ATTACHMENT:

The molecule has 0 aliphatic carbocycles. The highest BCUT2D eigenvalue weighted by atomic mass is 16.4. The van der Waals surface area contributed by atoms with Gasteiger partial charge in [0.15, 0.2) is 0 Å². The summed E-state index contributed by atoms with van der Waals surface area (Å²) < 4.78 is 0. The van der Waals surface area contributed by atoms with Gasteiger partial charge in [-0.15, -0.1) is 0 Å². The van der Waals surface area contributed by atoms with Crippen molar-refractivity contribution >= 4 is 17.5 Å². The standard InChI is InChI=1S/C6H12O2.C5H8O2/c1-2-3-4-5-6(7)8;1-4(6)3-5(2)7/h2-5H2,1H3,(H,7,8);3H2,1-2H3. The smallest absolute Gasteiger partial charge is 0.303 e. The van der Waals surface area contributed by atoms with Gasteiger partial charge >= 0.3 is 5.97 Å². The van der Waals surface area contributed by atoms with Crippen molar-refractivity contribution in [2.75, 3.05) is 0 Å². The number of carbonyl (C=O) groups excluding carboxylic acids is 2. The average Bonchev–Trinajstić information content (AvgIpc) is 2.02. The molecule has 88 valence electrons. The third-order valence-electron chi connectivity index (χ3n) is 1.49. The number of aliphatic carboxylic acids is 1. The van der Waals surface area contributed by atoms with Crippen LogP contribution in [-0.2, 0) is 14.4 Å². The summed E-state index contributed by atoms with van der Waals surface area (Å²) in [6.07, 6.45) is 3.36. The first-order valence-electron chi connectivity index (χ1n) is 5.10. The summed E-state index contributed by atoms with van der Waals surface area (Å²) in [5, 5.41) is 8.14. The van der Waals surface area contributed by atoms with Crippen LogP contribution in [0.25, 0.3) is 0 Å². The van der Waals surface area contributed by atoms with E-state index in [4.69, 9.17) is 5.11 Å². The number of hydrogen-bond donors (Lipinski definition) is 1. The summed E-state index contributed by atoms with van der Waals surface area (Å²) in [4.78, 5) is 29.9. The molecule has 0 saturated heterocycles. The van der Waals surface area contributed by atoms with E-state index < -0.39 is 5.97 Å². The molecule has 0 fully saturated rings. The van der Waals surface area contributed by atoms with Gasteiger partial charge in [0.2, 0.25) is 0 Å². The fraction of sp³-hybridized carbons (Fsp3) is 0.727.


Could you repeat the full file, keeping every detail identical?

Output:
The molecule has 0 aliphatic carbocycles. The highest BCUT2D eigenvalue weighted by atomic mass is 16.4. The van der Waals surface area contributed by atoms with Gasteiger partial charge in [0.15, 0.2) is 0 Å². The summed E-state index contributed by atoms with van der Waals surface area (Å²) < 4.78 is 0. The van der Waals surface area contributed by atoms with Gasteiger partial charge in [-0.15, -0.1) is 0 Å². The van der Waals surface area contributed by atoms with Crippen molar-refractivity contribution >= 4 is 17.5 Å². The standard InChI is InChI=1S/C6H12O2.C5H8O2/c1-2-3-4-5-6(7)8;1-4(6)3-5(2)7/h2-5H2,1H3,(H,7,8);3H2,1-2H3. The smallest absolute Gasteiger partial charge is 0.303 e. The van der Waals surface area contributed by atoms with Gasteiger partial charge >= 0.3 is 5.97 Å². The van der Waals surface area contributed by atoms with Crippen molar-refractivity contribution in [2.75, 3.05) is 0 Å². The number of carbonyl (C=O) groups excluding carboxylic acids is 2. The average Bonchev–Trinajstić information content (AvgIpc) is 2.02. The molecule has 88 valence electrons. The third-order valence-electron chi connectivity index (χ3n) is 1.49. The number of aliphatic carboxylic acids is 1. The van der Waals surface area contributed by atoms with Crippen LogP contribution in [-0.2, 0) is 14.4 Å². The summed E-state index contributed by atoms with van der Waals surface area (Å²) in [6.07, 6.45) is 3.36. The first-order valence-electron chi connectivity index (χ1n) is 5.10. The summed E-state index contributed by atoms with van der Waals surface area (Å²) in [5, 5.41) is 8.14. The van der Waals surface area contributed by atoms with Crippen LogP contribution in [0.25, 0.3) is 0 Å². The van der Waals surface area contributed by atoms with E-state index in [4.69, 9.17) is 5.11 Å². The number of hydrogen-bond donors (Lipinski definition) is 1. The summed E-state index contributed by atoms with van der Waals surface area (Å²) in [4.78, 5) is 29.9. The molecule has 0 saturated heterocycles. The van der Waals surface area contributed by atoms with E-state index < -0.39 is 5.97 Å². The molecule has 0 fully saturated rings. The van der Waals surface area contributed by atoms with Gasteiger partial charge in [0.2, 0.25) is 0 Å². The fraction of sp³-hybridized carbons (Fsp3) is 0.727.